How long does it take to edit one image? Well, that depends on the image. Some of my art images I spend a lot of time on. Portraits don’t usually take as long. I try to keep my edits pretty simple. Pretty easy. And pretty natural.
The first thing I do when I look at the image is figure out any skin issues I need to fix. We all have little blemishes and dark circles under the eyes, sometimes it is just more noticeable.
The easiest way to fix these is using the patch tool. You can use the clone tool, but the patch tool is so much easier to use.
Duplicate your layer. (CTRL +J on a PC or Command + J on a Mac)
Select your patch tool, circled on the left. (If you don’t have a patch tool, you will have to use your clone tool.)
Now what we are going to do is just take the patch tool and circle the blemishes we want to fix (#1) and then drag that little circle onto better skin (#2). Then let go of your mouse and it automatically fixes that blemish. So we do that for all the ones we want to fix. (For clone tool you will just hold down ALT + Click your mouse to identify the skin you want to use to fix the issue and then move it over and clone it over the are you want to fix.)
Can you only use the good skin in the same area where you are working? Nope. If you have better, prettier skin on their elbow, their arm, their nose, wherever…..you can move the patch tool over to there and use that.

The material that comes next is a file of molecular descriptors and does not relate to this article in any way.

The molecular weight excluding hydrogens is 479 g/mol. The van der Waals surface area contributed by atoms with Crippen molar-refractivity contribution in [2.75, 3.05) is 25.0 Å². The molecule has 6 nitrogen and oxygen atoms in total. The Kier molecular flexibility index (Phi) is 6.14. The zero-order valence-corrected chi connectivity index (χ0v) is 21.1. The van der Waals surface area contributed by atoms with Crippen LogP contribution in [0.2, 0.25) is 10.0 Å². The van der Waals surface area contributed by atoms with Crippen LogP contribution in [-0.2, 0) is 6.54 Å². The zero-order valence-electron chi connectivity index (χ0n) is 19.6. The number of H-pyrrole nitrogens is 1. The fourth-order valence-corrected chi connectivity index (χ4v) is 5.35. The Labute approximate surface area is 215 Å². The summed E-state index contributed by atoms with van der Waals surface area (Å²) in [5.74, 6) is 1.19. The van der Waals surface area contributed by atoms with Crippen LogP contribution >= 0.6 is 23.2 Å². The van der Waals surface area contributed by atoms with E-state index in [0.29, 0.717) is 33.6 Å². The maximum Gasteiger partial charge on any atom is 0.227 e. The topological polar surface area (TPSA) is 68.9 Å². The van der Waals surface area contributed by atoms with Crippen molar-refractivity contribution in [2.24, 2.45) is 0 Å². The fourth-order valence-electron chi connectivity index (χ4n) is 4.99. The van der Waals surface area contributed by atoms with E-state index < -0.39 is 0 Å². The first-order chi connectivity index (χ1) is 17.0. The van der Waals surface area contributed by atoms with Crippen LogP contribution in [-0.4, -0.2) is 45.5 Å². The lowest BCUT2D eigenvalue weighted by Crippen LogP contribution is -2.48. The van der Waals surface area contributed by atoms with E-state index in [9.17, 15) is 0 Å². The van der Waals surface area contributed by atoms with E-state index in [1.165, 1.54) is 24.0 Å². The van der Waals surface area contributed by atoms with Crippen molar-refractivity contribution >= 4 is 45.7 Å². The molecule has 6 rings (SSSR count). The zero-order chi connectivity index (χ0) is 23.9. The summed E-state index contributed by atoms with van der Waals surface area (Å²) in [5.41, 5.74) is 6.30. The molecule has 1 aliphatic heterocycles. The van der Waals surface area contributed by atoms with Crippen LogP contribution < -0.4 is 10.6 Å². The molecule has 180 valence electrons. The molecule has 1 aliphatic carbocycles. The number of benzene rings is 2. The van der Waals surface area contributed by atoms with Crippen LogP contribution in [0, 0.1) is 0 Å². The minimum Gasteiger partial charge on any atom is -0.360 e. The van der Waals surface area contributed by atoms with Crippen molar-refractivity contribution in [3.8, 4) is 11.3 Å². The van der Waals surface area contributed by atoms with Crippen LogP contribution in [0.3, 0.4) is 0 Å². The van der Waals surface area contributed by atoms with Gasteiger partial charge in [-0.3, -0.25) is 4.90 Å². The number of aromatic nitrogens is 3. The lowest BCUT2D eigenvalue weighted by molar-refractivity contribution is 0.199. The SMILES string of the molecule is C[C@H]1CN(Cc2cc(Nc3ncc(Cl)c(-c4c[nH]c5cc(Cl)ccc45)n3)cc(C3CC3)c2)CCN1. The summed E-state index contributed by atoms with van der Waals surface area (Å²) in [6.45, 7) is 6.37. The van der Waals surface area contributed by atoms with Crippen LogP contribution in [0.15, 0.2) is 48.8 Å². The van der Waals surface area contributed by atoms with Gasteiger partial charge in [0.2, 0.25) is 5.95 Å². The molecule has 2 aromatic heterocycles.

Now I have finished getting rid of her tiny little blemishes on her skin. I also worked on her forehead to just remove the tiny little crinkles there.
Her skin looks pretty good, but she has a bit of dark circles under her eyes. It was late in the day and it was crazy, super hot. She was probably really tired of me pointing my camera at her by that point. But we are now going to minimize those spots too using the patch tool again!
Zoom in to where you are going to work. Using your patch tool draw a circle around the eye and then drag that circle over to a better area of skin and release the mouse and let it change it.
We don’t want this to be too dramatic and to look fake so we are going to drop that effect back a little bit. To do that go up to Edit> Fade Patch Selection > It will pop up with a box for you to choose your opacity. For this one I used the slider bar and moved it about 51%.
Then I used the patch tool and went to the other eye and did the same thing. I used the patch tool and circled the area I wanted to change, moved it to better skin, let the mouse go and then went up to Edit> Fade Patch Selection > and when the slider bar popped up I chose 53% opacity.
Now my image looks like this…..
Now we are going to use a freebie action from Coffeeshop Blog called PowderRoom 2
to edit some more. It works in PS and in Elements.
First flatten your image. Otherwise when you run the action it could mess up what you have already done!
Load the action into your actions palette. Click play and let the action run. A window will pop up, just click continue…..
So to use these we are going to need to make sure that we are using a soft brush on a white foreground (circled on left) and that the black box on the Layer Palette (circled on right) gets clicked. We are painting this effect on.
At the top where you see the brush you are using, change your opacity to between 25-30% and 100% Flow. Then start painting this on the skin.